Mark Fleischmann Posted: Nov 15, 2007 0 comments
A budget sub/sat set for the divinely inclined.

Nowhere is the universal human desire to get something for nothing more evident than in consumer electronics. While I'm always amenable to reviewing mass-market gear that offers high value to the consumer, I also spend a large portion of my time convincing more discerning listeners that an investment in higher-priced gear is really worth it. Why, then, would I work up a froth of enthusiasm for a modest subwoofer/satellite set like the DCM Cinema2? It would be convenient simply to say that I heard it and liked it, but the truth doesn't always lend itself to a glib lead.

HT Staff Posted: Jul 18, 2000 Published: Jul 19, 2000 0 comments
A speaker that Tony Montana would definitely love.

Power is considered to be very important in our society. Tony Montana's immortal words in Scarface said it all: "First you get the money, then you get the power, then you get the woman." Of course, Tony was talking about a different kind of power than what you or I would be interested in (drug-kingpin power is very different from a nine-to-fiver's kind of power), but possessing even a minute amount of power can electrify one's self-esteem. Granted, Tony's zeal for power led to his coked-out paranoia and ultimate demise, but other types of power can, in fact, be quite healthy.

Darryl Wilkinson Posted: Dec 22, 2005 0 comments
So little, yet so big.

Flat-panel TVs—both plasma and LCD—are wall candy. I've never heard anyone say, "I'm going to buy a plasma TV because the picture looks so much better than what you get from a (fill in your favorite display technology acronym here) projection TV." Nope. People buy flat-panel TVs for one or more of three reasons: they're thin; they're cool; and, boy, do they make your friends RGB with envy. Half a millennium ago, I'm sure that people who could afford it covered their walls with the finest tapestries for exactly the same reasons. Is it any wonder then that panel after panel goes into homes with teeny, tiny, embarrassingly little home-theater-in-a-grocery-bag speakers next to them—or simply with no speakers at all? I blame the salespeople (or lack thereof). I blame the imperialistic, aggressive TV manufacturers who would have us all on bended knee in subservience to the great, glowing flat-panel on the wall. (Talk about must-see TV. . .) And I blame AM talk radio for convincing people that the idea of really good audio cohabitating with nice video is just another wacko liberal concept that will undermine this country. (Yeah, I have issues.)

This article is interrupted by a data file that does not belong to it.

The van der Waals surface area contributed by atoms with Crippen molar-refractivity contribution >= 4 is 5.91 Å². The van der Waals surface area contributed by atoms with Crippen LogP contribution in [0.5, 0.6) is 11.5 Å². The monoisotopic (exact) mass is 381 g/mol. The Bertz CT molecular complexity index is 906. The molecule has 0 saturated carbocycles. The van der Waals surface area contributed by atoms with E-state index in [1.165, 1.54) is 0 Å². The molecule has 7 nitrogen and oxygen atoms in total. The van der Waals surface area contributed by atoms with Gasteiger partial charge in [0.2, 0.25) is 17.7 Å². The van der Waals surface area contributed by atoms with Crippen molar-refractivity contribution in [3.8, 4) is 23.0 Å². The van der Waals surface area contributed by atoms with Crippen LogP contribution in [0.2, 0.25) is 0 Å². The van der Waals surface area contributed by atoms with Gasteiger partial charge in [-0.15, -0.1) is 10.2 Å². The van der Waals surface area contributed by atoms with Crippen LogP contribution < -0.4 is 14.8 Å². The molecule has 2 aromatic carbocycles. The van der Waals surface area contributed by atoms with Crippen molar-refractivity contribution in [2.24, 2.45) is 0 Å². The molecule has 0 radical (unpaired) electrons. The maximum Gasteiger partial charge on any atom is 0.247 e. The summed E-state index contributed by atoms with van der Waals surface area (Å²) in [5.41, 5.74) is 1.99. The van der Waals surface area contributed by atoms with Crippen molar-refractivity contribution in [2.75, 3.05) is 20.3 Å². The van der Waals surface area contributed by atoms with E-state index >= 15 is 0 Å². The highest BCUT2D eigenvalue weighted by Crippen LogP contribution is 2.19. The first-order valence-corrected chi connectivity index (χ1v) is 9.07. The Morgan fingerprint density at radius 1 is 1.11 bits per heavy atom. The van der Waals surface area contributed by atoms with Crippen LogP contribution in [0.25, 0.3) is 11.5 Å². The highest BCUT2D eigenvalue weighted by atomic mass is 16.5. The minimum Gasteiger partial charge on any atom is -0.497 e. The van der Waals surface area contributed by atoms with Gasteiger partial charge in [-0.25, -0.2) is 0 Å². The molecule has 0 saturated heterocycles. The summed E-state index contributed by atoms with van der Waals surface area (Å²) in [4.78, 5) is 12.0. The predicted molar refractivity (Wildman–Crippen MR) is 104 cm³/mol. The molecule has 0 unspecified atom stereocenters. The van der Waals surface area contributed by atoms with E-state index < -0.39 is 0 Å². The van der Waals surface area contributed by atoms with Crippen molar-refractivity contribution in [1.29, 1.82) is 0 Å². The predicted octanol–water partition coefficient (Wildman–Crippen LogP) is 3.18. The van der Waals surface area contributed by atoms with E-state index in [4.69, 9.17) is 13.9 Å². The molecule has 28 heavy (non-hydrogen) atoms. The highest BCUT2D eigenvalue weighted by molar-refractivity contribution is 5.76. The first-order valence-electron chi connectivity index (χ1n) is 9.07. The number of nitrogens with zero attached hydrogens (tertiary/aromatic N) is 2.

Darryl Wilkinson Posted: Aug 25, 2008 0 comments
Surround sound—friend or faux?

When Definitive Technology originally introduced its Mythos line of speakers, the slender, curved, aluminum-cabinet tower models were matched by equally svelte, under-5-inch-deep on-wall and center-channel models using the same form and style turned horizontally. A while ago, the company literally expanded the Mythos center-channel speakers by packing the front LCR speakers

Darryl Wilkinson Posted: Dec 29, 2001 Published: Dec 30, 2001 0 comments
Bass beyond belief.

There are some things you just don't expect to find together—say, peanut butter and foie gras or Anne Rice's vampire Lestat in a Garlique commercial. Other combinations may be more desirable and more elusive: a multiterm politician with integrity, for example, or computer products that not only work as advertised but do so consistently (wow, what a concept!). Rarer still is that mythical, mystical creation, immortalized in song and story and lusted after by speaker designers since the invention of the voice coil: the bookshelf speaker with bass.

Pages

X
Enter your Sound & Vision username.
Enter the password that accompanies your username.
Loading